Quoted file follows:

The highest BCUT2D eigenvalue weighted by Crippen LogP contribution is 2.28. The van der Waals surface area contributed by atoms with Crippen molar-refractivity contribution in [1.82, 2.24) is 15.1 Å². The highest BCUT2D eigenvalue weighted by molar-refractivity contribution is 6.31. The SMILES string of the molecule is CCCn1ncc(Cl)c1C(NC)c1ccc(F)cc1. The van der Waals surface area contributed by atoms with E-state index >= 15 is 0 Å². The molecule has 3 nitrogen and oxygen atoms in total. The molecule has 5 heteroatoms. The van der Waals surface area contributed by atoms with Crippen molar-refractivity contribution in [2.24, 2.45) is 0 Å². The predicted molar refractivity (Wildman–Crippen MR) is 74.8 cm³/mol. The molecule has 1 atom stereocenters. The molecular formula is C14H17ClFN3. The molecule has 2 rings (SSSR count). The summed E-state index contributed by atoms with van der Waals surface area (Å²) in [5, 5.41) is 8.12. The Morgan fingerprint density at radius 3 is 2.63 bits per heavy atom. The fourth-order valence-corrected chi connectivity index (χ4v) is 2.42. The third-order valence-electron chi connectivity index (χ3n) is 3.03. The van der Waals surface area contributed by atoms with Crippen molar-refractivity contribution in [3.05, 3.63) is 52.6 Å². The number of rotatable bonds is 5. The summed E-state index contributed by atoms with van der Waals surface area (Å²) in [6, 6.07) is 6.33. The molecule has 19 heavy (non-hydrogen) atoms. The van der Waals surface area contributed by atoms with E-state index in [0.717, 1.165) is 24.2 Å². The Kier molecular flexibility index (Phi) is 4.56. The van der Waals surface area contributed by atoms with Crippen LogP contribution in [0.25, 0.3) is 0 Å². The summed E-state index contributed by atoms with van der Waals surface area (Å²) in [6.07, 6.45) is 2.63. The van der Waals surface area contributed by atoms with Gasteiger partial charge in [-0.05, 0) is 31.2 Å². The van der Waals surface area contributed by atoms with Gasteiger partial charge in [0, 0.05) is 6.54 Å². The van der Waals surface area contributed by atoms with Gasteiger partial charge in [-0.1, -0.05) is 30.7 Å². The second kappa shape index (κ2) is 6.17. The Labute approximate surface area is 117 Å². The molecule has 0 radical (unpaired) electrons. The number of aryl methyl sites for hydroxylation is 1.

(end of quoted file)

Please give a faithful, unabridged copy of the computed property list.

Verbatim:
The highest BCUT2D eigenvalue weighted by Crippen LogP contribution is 2.28. The van der Waals surface area contributed by atoms with Crippen molar-refractivity contribution in [1.82, 2.24) is 15.1 Å². The highest BCUT2D eigenvalue weighted by molar-refractivity contribution is 6.31. The SMILES string of the molecule is CCCn1ncc(Cl)c1C(NC)c1ccc(F)cc1. The van der Waals surface area contributed by atoms with E-state index >= 15 is 0 Å². The molecule has 3 nitrogen and oxygen atoms in total. The molecule has 5 heteroatoms. The van der Waals surface area contributed by atoms with Crippen molar-refractivity contribution in [2.24, 2.45) is 0 Å². The predicted molar refractivity (Wildman–Crippen MR) is 74.8 cm³/mol. The molecule has 1 atom stereocenters. The molecular formula is C14H17ClFN3. The molecule has 2 rings (SSSR count). The summed E-state index contributed by atoms with van der Waals surface area (Å²) in [5, 5.41) is 8.12. The Morgan fingerprint density at radius 3 is 2.63 bits per heavy atom. The fourth-order valence-corrected chi connectivity index (χ4v) is 2.42. The third-order valence-electron chi connectivity index (χ3n) is 3.03. The van der Waals surface area contributed by atoms with Crippen molar-refractivity contribution in [3.05, 3.63) is 52.6 Å². The number of rotatable bonds is 5. The summed E-state index contributed by atoms with van der Waals surface area (Å²) in [6, 6.07) is 6.33. The molecule has 19 heavy (non-hydrogen) atoms. The van der Waals surface area contributed by atoms with E-state index in [0.717, 1.165) is 24.2 Å². The Kier molecular flexibility index (Phi) is 4.56. The van der Waals surface area contributed by atoms with Crippen LogP contribution in [0.25, 0.3) is 0 Å². The summed E-state index contributed by atoms with van der Waals surface area (Å²) in [6.07, 6.45) is 2.63. The van der Waals surface area contributed by atoms with Gasteiger partial charge in [-0.05, 0) is 31.2 Å². The van der Waals surface area contributed by atoms with Gasteiger partial charge in [0, 0.05) is 6.54 Å². The van der Waals surface area contributed by atoms with Gasteiger partial charge in [-0.1, -0.05) is 30.7 Å². The second kappa shape index (κ2) is 6.17. The Labute approximate surface area is 117 Å². The molecule has 0 radical (unpaired) electrons. The number of aryl methyl sites for hydroxylation is 1.